Innovations and Digitalization in a Disruptive Global Environment: Business Model Transformation

Closes:

Introduction

Exogenous shocks are a permanent feature of the global economy, constantly threatening firms, and exposing them to different types of risks. Even though they pose a significant challenge for businesses, they have received little attention in business research. The frequency of these shocks or “black swans,” (Taleb, 2007) is on the rise. From one side, environmental challenges and climate change are challenging businesses in a variety of sectors (Deloitte, 2021). From the other side, the COVID 19 epidemic has recently exacerbated environmental challenges, disrupting business activities and global value chains (GVCs), resulting in a significant drop in global GDP (Azevedo, 2020), companies’ profits (Saurav et al., 2020), and global FDI flows (UNCTAD, 2020), necessitating researchers' attention.

The recent health crises, along with the environmental challenges and technological advances are reshaping the setting in which businesses operate and the GVCs they are part of. Thus, the transition towards sustainable and more resilient business models is becoming a strategic requirement for firms (Van Tudler et al., 2021). These challenges have reignited the debate on how businesses can leverage digitalization and innovation to dynamically absorb and respond to external disturbances and build resiliency (Conz & Magnani, 2020). This raises the question of shifting business models and paying specific attention to innovation, digitalization, and internationalization.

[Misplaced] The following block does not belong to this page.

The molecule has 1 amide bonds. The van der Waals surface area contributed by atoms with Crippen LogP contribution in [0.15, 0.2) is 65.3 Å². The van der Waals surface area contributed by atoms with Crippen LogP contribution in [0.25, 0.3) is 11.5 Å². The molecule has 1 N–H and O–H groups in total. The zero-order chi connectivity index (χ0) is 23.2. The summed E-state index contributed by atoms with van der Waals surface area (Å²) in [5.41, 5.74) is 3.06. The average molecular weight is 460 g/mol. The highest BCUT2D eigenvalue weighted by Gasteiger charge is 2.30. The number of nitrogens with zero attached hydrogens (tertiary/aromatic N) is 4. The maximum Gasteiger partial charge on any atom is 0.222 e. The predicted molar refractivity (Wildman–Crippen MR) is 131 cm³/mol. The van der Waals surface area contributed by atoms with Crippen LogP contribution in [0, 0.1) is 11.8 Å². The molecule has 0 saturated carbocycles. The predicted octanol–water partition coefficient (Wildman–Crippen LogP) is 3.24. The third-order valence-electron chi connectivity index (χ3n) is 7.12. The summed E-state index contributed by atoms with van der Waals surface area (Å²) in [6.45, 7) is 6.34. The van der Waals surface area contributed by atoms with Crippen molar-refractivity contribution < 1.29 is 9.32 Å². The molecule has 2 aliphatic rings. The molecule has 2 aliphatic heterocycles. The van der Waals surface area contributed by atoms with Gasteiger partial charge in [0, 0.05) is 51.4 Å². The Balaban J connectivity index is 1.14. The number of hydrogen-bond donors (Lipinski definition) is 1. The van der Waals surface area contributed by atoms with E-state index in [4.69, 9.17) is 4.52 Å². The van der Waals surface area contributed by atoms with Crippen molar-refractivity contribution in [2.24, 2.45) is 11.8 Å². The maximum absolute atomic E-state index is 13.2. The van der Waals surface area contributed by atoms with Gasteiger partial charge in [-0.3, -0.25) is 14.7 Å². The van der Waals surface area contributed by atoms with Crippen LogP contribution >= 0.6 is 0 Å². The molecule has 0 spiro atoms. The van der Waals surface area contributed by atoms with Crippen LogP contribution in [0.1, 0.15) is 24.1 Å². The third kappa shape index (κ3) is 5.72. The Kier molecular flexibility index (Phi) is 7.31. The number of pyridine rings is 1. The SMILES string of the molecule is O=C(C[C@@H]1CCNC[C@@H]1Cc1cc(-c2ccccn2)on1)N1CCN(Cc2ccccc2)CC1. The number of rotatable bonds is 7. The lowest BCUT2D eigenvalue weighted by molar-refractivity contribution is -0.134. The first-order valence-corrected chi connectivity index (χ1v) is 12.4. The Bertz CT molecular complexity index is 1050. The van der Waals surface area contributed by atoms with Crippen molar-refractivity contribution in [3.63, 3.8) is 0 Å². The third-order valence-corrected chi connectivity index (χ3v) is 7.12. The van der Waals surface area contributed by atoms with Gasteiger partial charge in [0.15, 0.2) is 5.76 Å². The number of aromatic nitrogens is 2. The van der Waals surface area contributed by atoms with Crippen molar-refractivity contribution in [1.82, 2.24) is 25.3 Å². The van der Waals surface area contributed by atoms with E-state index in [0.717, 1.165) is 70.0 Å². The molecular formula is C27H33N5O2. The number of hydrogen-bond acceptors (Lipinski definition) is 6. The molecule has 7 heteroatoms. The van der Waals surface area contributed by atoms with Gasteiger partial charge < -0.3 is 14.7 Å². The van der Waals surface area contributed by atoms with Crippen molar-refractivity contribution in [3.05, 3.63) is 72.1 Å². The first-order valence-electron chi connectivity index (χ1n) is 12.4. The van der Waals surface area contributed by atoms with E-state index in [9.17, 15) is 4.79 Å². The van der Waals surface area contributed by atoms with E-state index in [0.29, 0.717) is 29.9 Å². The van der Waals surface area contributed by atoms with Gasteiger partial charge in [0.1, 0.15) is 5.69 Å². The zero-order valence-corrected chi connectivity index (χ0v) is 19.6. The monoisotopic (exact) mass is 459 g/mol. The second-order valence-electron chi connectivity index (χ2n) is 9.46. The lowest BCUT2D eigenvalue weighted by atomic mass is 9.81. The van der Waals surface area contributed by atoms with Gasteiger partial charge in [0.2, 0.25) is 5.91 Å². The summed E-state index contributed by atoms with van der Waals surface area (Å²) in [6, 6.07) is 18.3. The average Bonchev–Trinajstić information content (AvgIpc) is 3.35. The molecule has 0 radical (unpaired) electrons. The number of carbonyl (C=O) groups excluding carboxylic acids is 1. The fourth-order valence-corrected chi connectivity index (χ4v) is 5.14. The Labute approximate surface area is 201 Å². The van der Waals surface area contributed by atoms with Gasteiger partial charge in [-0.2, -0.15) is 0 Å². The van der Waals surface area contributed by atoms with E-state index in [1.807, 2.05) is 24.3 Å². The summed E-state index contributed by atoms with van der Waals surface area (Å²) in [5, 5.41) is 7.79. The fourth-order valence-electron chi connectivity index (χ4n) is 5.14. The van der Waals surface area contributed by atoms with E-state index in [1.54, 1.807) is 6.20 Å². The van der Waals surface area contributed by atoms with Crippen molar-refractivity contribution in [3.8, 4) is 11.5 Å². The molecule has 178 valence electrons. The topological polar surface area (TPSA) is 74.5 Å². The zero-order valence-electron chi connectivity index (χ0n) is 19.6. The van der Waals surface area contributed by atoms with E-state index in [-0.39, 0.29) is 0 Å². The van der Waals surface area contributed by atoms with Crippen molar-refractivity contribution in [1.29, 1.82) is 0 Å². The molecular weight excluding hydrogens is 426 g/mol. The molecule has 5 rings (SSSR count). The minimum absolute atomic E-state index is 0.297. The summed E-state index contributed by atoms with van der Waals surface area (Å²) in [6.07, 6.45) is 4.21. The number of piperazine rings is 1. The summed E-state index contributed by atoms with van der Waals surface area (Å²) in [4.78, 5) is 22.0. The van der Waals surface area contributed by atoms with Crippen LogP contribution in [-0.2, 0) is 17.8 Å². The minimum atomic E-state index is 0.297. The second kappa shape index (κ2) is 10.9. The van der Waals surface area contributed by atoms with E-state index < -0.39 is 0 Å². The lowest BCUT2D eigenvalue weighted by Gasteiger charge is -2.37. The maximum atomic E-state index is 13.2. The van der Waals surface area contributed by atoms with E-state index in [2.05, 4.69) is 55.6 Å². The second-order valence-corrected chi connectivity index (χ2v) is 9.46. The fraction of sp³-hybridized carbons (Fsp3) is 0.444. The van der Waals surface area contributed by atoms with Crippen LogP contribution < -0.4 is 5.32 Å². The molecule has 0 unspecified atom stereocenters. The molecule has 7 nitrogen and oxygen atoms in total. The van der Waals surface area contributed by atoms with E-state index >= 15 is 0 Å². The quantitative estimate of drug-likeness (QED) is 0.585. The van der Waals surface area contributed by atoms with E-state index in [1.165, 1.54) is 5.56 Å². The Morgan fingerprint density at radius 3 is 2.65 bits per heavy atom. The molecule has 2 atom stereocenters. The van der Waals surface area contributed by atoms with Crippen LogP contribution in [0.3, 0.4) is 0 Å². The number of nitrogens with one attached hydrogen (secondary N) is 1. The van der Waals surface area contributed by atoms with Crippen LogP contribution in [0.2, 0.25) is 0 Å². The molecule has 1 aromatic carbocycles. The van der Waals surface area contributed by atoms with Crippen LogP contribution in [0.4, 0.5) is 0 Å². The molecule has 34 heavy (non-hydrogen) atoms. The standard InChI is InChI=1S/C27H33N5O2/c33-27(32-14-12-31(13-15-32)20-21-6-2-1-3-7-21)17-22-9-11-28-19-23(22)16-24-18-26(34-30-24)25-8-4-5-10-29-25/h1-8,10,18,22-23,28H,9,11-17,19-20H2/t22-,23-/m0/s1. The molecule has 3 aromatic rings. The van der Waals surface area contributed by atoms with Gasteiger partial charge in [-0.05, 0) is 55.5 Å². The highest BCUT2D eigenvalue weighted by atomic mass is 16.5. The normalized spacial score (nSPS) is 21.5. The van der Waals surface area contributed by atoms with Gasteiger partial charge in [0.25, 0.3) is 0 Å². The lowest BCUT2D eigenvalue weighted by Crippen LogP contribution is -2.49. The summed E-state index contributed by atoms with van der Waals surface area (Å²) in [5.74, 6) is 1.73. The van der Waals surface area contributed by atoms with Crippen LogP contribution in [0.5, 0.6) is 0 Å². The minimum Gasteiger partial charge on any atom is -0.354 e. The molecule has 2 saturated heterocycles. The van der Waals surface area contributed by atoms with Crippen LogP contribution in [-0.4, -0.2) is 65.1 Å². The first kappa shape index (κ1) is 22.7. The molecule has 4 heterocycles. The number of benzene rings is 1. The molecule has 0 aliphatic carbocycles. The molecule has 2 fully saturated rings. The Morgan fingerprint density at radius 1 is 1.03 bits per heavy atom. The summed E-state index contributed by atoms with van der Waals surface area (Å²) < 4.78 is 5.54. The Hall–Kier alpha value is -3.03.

The technological revolution (also known as Industry 4.0) such as the internet of things (IoT), artificial intelligence (AI) and autonomous robots did not only challenge traditional business models but could reconfigure firms’ business models (Culot et al., 2020). The transition toward more resilient business models requires firms to rethink their business models (Zott & Amit, 2010).

Moreover, there is a need to foster the resilience firms within Global Value Chains (GVCs) (Gereffi, 2020). Moreover, innovation can be also considered a cornerstone for tackling the disruptive environment. While commercial innovation has a profit motive, social innovations address social and environmental needs (Lee, Spanjol & Sun, 2019; Steinfield, & Holt, 2019). While several studies devote attention to the importance of commercial innovation on performance in general, there is a lack of theory development and empirical evidence on innovation in a disruptive environment and on social innovation.

Despite the increasing number of studies discussing resilience (Hillmann & Guenther, 2021; Linnenluecke, 2017; Rahi, 2019), we still know little about how effectively firms and industries have been able to withstand the disruptions. Recent calls for research highlight the need to address firms’ responses to climate changes (Ghauri et al., 2021). Thus, exploring how firms re-configure their business models to cope with and mitigate the environmental, technological, and health challenges is a topic that deserves conceptual and empirical investigation. Empirical studies assessing the effectiveness of the strategies that various firms (i.e., Multinational vs. Small and Medium Enterprises; privately vs. publicly owned) put in place are strongly needed.

 

List of topic areas

This special issue encourages scholars to explore the following research questions at the intersections of business model transformation, innovation, and digitalization amid disruptive environments. We would like to receive both conceptual and empirical papers that could advance the theoretical and empirical understanding of business model transformation in face of severe environmental challenges and other disruptions. This special issue welcomes cross-disciplinary contributions, theoretical and empirical papers using qualitative, quantitative, or mixed methods, and research articles bridging the gap between theoretical conceptions and practical insights. Thus, we seek theoretical, conceptual, and empirical papers that may address, but are not limited to, the following list of topics: